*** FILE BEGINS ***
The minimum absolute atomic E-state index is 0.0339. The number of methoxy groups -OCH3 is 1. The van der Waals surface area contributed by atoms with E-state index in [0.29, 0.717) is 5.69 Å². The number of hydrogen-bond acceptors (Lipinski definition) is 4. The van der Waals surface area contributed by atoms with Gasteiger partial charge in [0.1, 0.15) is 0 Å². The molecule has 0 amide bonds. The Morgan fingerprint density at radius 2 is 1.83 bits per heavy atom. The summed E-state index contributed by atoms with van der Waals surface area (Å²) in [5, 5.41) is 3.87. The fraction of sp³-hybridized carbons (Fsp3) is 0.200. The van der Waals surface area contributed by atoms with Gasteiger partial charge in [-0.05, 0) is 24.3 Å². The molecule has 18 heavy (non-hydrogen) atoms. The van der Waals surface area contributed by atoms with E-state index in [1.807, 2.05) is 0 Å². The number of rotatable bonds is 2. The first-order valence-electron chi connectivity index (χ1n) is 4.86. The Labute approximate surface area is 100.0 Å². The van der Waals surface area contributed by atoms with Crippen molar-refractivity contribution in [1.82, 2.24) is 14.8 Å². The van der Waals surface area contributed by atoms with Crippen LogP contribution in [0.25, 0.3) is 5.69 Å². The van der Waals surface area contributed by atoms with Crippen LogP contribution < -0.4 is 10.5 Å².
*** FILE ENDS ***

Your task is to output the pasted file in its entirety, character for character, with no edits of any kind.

The minimum absolute atomic E-state index is 0.0339. The number of methoxy groups -OCH3 is 1. The van der Waals surface area contributed by atoms with E-state index in [0.29, 0.717) is 5.69 Å². The number of hydrogen-bond acceptors (Lipinski definition) is 4. The van der Waals surface area contributed by atoms with Gasteiger partial charge in [0.1, 0.15) is 0 Å². The molecule has 0 amide bonds. The Morgan fingerprint density at radius 2 is 1.83 bits per heavy atom. The summed E-state index contributed by atoms with van der Waals surface area (Å²) in [5, 5.41) is 3.87. The fraction of sp³-hybridized carbons (Fsp3) is 0.200. The van der Waals surface area contributed by atoms with Gasteiger partial charge in [-0.05, 0) is 24.3 Å². The molecule has 18 heavy (non-hydrogen) atoms. The van der Waals surface area contributed by atoms with E-state index in [1.807, 2.05) is 0 Å². The number of rotatable bonds is 2. The first-order valence-electron chi connectivity index (χ1n) is 4.86. The Labute approximate surface area is 100.0 Å². The van der Waals surface area contributed by atoms with Crippen molar-refractivity contribution in [1.82, 2.24) is 14.8 Å². The van der Waals surface area contributed by atoms with Crippen LogP contribution in [0.25, 0.3) is 5.69 Å². The van der Waals surface area contributed by atoms with Crippen LogP contribution < -0.4 is 10.5 Å².